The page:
I think this is our highest mileage day so far (maybe ever?) at 449. On this trip, we’ve generally been doing about 350 or so. Closer to home, we rarely go over 300 in a day. I think we were able to do this because our route was mostly high speed straight roads through sparsely populated areas, and because THE HEAT WAVE FINALLY BROKE. For once, we rode all day in comfort, and somehow managed to mostly avoid the rain.
All roads in Kansas are high speed highways:
These little oil rigs are everywhere out here, but we’ve only ever seen them from a distance. This one was right near the road:
(Showing the multi where its food comes from.)
There were actually quite a few neat things to see in the part of the country. For example: The Fort Larned National historic site, which restores and preserves a military outpost that helped guard the Santa Fe Trail. The Trail was one of America’s most important trading routes in the 1800’s, with commercial traffic traveling between Independence, MO and Santa Fe. What’s especially neat about this site is the remarkable condition of so many of the original stone buildings. The officers quarters even have the original floors. There was actually enough history at this site to keep us interested for awhile, but we opted for the short tour so we could get back on the road.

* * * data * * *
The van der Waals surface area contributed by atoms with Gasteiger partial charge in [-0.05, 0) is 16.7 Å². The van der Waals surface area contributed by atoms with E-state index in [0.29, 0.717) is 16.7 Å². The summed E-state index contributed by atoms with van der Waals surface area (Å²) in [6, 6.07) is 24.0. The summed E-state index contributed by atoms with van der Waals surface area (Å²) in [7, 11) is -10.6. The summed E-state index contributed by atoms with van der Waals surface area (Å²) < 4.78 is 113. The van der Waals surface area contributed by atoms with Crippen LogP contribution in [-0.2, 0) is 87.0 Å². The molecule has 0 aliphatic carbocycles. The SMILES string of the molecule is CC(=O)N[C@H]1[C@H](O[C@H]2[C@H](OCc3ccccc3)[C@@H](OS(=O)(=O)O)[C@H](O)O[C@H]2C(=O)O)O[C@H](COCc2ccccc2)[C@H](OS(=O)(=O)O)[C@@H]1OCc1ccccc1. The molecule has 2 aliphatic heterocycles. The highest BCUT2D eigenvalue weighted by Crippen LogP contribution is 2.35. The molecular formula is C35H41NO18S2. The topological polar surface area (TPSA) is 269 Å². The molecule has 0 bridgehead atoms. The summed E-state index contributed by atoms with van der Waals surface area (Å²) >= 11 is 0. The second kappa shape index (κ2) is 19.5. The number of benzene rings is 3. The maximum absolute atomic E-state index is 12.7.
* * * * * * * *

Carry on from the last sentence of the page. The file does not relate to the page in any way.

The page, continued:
Further west along route along route 50 in Kansas, we came across yet another town with a familiar name:
Not long after that came the huge milestone of crossing into Colorado: We are officially out west:)
After reaching our original destination fairly early in the afternoon, we decided that given our luck with the weather, and the fact that we would not have much to do if we hung around camp all afternoon, to keep riding. We made it all the way to Lake Pueblo State Park in Colorado, and decided to set up camp, despite the ominous looking clouds in the distance. That was warning sign number one. Warning sign number two was the wind. I’m not sure we’ve ever set up a tent with the wind blowing that hard before, which was sort of its own adventure. (As you can see, it was really windy).
After cooking dinner, we concluded that the weather was really going to roll in, and we’d better hunker down. It rained on us pretty hard that night, with severe thunderstorms (including lightening, oh joy) passing within a mile of camp. That’s pretty close for comfort, but the tent held up, and we mostly stayed dry.
7/8/2012 – 449 miles.